Tom Ford is something of a deity in the fashion world–from revamping Gucci to creating covetable luxury beauty products–for men, natch–it sometimes seems like Ford can do no wrong. Even A Single Man, his very first directorial effort, was Oscar-nominated.
Still, Ford is not without his mistakes. When the designer re-entered the world of womenswear after a hiatus in September 2010, he kept his guest list tight and only allowed photographer Terry Richardson to shoot the collection. The decision made a splash at first–but as he tells Business of Fashion, the model eventually began to hurt rather than help.
“I think one of the reasons I was really resisting digital, was because it’s less controllable,” Ford says of his prior anti-runway philosophy. “The thing about a journalist like Cathy Horyn or Suzy [Menkes], [is] that they have a certain integrity. They fact check. They have a history. They know what they are watching. A blogger today could have a lot of followers, but maybe doesn’t have that sense of history or that level of professionalism. You can’t control that so you have to just let go.”
But even with all that control, Ford’s shows are still subject to negative press–like that which came flooding in after his disastrously reviewed Spring 2012 collection. Ford had only intended to invite fashion editors, but felt forced to put on a runway presentation after he was accused of arrogance.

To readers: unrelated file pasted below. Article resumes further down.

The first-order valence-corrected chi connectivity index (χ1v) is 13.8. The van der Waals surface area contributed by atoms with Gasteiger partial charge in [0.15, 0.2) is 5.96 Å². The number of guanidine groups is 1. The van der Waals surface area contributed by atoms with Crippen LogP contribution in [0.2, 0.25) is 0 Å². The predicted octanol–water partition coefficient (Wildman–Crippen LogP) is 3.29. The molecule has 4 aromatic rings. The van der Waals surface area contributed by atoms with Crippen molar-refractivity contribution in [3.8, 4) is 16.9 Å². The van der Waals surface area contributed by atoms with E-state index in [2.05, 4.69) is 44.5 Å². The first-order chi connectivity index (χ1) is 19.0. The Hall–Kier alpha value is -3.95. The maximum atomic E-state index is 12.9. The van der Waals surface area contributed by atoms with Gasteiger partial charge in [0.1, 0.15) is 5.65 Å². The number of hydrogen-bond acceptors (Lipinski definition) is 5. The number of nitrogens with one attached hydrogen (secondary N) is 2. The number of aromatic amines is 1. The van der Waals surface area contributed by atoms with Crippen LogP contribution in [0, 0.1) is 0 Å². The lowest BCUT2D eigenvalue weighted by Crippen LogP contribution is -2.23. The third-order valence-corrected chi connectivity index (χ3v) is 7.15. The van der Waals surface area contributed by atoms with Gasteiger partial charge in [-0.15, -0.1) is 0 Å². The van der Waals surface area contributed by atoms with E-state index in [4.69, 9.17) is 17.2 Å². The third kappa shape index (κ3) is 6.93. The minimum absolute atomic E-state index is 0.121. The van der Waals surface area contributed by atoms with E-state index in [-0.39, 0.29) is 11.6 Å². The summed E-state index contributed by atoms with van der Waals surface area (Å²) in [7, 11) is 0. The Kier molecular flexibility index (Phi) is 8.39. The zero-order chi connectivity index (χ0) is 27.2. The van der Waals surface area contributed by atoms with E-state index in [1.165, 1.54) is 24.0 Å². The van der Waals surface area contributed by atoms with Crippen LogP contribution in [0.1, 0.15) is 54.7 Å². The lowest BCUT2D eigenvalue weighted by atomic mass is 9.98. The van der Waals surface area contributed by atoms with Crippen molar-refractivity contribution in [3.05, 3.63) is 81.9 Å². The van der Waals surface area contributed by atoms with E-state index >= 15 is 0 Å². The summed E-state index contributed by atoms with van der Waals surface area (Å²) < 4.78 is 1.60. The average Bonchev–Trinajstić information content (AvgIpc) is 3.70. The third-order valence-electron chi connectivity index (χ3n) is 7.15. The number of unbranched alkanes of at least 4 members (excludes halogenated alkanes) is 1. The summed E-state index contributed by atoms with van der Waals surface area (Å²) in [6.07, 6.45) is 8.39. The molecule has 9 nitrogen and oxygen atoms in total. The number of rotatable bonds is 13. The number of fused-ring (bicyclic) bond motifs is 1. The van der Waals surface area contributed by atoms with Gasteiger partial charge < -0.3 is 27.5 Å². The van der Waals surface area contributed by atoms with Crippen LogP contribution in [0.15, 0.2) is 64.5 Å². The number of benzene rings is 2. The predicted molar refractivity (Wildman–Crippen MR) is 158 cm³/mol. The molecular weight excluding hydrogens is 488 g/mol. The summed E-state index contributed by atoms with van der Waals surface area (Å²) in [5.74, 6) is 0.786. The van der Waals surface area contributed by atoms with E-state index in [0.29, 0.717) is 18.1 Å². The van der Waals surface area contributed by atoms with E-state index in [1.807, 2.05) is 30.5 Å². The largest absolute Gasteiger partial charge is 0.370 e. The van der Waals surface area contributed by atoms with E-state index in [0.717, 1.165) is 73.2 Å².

“It was not meant to be a show,” Ford explains. “It was a showroom collection that 4 days before we decided to put on a little runway, because everyone kept calling and getting really angry.”
So it’s no surprise that the results were disappointing, to put it lightly. Le Figaro‘s Virginie Mouzat called the show a “nightmare” and “an out-of-style Gucci collection,” among other choice insults–and it turns out Ford wouldn’t argue with her assessment.
“I agree with her that it was a terrible collection,” the designer admits (though he did add he felt Mouzat got too personal). “It was probably the worst collection that I have ever done. It was a terrible, terrible show.”
Still, Ford isn’t one to take hits lying down. He’s since changed his show model–he admits that not inviting digital outlets did a “disservice” to the brand, so he started inviting those same bloggers he’d been so worried about–and has revamped his approach with womenswear.
“I thrive on failure,” Ford says. “I thrive on things that are not perfect. It sends me back into the ring to get it right.”